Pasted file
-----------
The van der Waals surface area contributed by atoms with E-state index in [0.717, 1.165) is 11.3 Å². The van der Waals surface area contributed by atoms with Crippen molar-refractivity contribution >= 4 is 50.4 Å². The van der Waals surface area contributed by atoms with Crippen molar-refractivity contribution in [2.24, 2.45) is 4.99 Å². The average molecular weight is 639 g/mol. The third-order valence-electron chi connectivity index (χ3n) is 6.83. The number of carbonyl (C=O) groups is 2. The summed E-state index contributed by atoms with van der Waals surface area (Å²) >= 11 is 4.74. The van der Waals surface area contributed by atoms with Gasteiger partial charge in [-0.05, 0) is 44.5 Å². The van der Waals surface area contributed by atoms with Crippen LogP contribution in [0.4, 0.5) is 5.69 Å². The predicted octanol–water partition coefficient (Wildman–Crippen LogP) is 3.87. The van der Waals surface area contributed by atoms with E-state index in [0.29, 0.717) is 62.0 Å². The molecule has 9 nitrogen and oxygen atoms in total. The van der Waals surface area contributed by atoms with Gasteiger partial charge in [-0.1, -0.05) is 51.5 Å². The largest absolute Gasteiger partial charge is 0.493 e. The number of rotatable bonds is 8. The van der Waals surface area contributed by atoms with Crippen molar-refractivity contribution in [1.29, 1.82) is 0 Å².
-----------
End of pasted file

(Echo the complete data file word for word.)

The van der Waals surface area contributed by atoms with E-state index in [0.717, 1.165) is 11.3 Å². The van der Waals surface area contributed by atoms with Crippen molar-refractivity contribution >= 4 is 50.4 Å². The van der Waals surface area contributed by atoms with Crippen molar-refractivity contribution in [2.24, 2.45) is 4.99 Å². The average molecular weight is 639 g/mol. The third-order valence-electron chi connectivity index (χ3n) is 6.83. The number of carbonyl (C=O) groups is 2. The summed E-state index contributed by atoms with van der Waals surface area (Å²) >= 11 is 4.74. The van der Waals surface area contributed by atoms with Gasteiger partial charge in [-0.05, 0) is 44.5 Å². The van der Waals surface area contributed by atoms with Crippen LogP contribution in [0.4, 0.5) is 5.69 Å². The predicted octanol–water partition coefficient (Wildman–Crippen LogP) is 3.87. The van der Waals surface area contributed by atoms with E-state index in [0.29, 0.717) is 62.0 Å². The molecule has 9 nitrogen and oxygen atoms in total. The van der Waals surface area contributed by atoms with Gasteiger partial charge in [-0.1, -0.05) is 51.5 Å². The largest absolute Gasteiger partial charge is 0.493 e. The number of rotatable bonds is 8. The van der Waals surface area contributed by atoms with Crippen molar-refractivity contribution in [1.29, 1.82) is 0 Å².